Two students have filed suit against Peralta College after being suspended for praying.
Now, I’m not one who likes to go off half-cocked. Normally, I like to go beyond the headlines, and often find that there’s just more to it than that. Like, maybe they were praying loudly in the middle of class, being disruptive, and ignoring the professor’s instructions to sit down. Then, I’ll be honest, I’d probably back a suspension.
But that isn’t what happened.
According to court documents, Kyriacou was praying with an instructor in December 2007 — after the instructor said she was feeling ill — when another instructor entered the office and told the student that praying was not allowed. Soon afterward, Kyriacou was talking with Omaga in a hallway, where the same instructor confronted them and said, “You can’t be doing that in there. That’s our office.”
A few days later, they were served with suspension papers citing, get this, “”Disruptive or insulting behavior, willful disobedience, habitual profanity or vulgarity; or the open and persistent defiance of the authority of, refusal to comply with directions of, or persistent abuse of, college employees in the performance of their duty on or near the school premises or public sidewalks adjacent to school premises.”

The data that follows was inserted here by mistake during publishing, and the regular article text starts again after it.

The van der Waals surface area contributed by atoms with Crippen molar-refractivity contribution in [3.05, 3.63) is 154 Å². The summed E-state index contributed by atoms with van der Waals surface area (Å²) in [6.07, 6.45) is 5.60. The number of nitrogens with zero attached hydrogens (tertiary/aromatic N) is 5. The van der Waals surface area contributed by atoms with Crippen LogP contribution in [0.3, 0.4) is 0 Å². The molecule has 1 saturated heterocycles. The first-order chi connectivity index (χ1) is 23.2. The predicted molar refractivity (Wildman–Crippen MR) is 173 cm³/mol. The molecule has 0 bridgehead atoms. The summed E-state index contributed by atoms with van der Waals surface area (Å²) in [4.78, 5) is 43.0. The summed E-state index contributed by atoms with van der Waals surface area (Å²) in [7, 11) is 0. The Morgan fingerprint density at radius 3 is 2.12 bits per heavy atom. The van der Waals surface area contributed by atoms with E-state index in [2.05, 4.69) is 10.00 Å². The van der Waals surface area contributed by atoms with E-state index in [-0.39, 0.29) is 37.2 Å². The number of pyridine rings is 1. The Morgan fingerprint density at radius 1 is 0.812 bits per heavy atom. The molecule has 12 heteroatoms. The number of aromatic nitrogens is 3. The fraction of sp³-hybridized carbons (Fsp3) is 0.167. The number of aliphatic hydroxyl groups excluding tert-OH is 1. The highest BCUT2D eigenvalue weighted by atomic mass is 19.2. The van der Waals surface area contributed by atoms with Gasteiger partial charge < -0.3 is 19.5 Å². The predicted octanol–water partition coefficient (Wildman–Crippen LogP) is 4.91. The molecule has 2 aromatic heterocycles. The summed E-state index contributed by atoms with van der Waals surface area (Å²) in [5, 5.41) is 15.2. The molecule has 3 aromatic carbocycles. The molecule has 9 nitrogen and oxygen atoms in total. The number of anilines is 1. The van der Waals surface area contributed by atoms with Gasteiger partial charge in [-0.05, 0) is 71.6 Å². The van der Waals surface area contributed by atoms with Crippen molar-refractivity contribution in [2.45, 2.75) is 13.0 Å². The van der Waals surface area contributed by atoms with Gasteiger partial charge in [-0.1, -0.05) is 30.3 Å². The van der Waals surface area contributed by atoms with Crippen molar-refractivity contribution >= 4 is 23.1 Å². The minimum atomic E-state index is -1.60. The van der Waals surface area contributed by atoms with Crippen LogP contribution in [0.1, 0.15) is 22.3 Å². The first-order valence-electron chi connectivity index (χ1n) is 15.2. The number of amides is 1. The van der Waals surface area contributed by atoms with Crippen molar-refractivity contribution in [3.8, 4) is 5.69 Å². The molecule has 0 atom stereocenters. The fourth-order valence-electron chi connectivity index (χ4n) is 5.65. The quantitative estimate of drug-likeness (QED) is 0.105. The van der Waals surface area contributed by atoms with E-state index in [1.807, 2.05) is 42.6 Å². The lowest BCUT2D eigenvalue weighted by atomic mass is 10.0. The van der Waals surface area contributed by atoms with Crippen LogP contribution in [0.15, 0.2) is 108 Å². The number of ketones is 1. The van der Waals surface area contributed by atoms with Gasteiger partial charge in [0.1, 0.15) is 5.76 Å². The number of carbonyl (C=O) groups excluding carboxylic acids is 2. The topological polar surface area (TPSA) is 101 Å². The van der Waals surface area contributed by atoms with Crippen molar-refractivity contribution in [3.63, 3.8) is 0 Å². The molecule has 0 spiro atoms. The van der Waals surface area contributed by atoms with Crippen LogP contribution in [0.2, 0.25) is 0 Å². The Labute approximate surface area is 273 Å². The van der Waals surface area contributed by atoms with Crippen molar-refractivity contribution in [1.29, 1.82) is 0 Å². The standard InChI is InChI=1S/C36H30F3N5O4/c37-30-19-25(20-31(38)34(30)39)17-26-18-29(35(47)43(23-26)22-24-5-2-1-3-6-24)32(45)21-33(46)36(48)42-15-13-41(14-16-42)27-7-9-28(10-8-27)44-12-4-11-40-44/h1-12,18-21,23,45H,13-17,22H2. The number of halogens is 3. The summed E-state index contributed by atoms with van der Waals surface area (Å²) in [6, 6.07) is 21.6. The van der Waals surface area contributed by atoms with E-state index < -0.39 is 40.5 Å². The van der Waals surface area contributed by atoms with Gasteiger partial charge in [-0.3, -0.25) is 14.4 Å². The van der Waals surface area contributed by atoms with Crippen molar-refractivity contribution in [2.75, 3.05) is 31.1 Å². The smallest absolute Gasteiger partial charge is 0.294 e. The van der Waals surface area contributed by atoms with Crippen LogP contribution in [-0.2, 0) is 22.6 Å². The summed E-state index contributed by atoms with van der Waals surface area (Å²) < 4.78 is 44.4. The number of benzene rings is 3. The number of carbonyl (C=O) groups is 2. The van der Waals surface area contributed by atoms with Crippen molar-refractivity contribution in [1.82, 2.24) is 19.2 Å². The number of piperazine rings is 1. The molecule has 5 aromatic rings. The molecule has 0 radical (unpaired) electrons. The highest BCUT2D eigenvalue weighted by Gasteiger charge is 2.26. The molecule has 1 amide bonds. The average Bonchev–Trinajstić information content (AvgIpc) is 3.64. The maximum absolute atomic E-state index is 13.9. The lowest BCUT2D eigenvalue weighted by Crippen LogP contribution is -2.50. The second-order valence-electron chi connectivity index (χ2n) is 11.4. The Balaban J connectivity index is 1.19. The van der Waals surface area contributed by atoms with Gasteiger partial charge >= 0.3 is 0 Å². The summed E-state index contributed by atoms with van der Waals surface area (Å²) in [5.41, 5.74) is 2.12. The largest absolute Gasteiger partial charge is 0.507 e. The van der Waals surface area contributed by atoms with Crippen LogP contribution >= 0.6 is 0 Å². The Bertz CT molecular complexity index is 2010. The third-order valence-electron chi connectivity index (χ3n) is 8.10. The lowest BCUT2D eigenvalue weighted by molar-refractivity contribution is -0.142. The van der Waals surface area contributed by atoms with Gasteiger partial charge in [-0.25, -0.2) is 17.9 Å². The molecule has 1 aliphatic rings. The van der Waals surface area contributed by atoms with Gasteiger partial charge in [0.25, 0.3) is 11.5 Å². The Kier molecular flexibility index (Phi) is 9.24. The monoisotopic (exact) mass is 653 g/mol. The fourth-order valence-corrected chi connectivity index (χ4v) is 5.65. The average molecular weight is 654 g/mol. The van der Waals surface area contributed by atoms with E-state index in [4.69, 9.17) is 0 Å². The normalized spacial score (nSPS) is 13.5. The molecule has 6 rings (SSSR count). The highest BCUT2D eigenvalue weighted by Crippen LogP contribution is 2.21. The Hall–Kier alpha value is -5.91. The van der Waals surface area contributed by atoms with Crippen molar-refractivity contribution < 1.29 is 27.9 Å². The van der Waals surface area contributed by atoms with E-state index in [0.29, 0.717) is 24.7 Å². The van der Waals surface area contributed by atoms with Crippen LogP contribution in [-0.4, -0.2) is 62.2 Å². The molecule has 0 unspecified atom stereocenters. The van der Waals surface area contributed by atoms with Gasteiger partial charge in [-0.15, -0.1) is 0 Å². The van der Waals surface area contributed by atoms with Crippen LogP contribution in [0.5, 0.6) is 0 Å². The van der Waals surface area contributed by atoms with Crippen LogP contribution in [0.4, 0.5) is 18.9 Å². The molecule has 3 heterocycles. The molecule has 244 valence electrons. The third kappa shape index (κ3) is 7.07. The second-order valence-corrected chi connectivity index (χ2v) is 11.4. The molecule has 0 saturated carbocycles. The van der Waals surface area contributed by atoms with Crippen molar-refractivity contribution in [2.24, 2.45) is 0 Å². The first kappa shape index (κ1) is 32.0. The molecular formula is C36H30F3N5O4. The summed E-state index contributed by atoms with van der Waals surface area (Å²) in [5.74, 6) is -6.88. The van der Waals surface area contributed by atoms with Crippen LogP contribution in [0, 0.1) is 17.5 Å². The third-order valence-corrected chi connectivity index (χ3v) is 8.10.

Evidently, after consultation with the students’ attorneys, the school did take back the suspensions. “Instead,” says the report, “administrators formally warned the women that they cannot engage in disruptive behavior.”
Singling out students based solely on their religious beliefs? Warning them that practice of those beliefs is considered “disruptive behavior?” On a state-funded campus?
There is no excuse for this, and none should be accepted.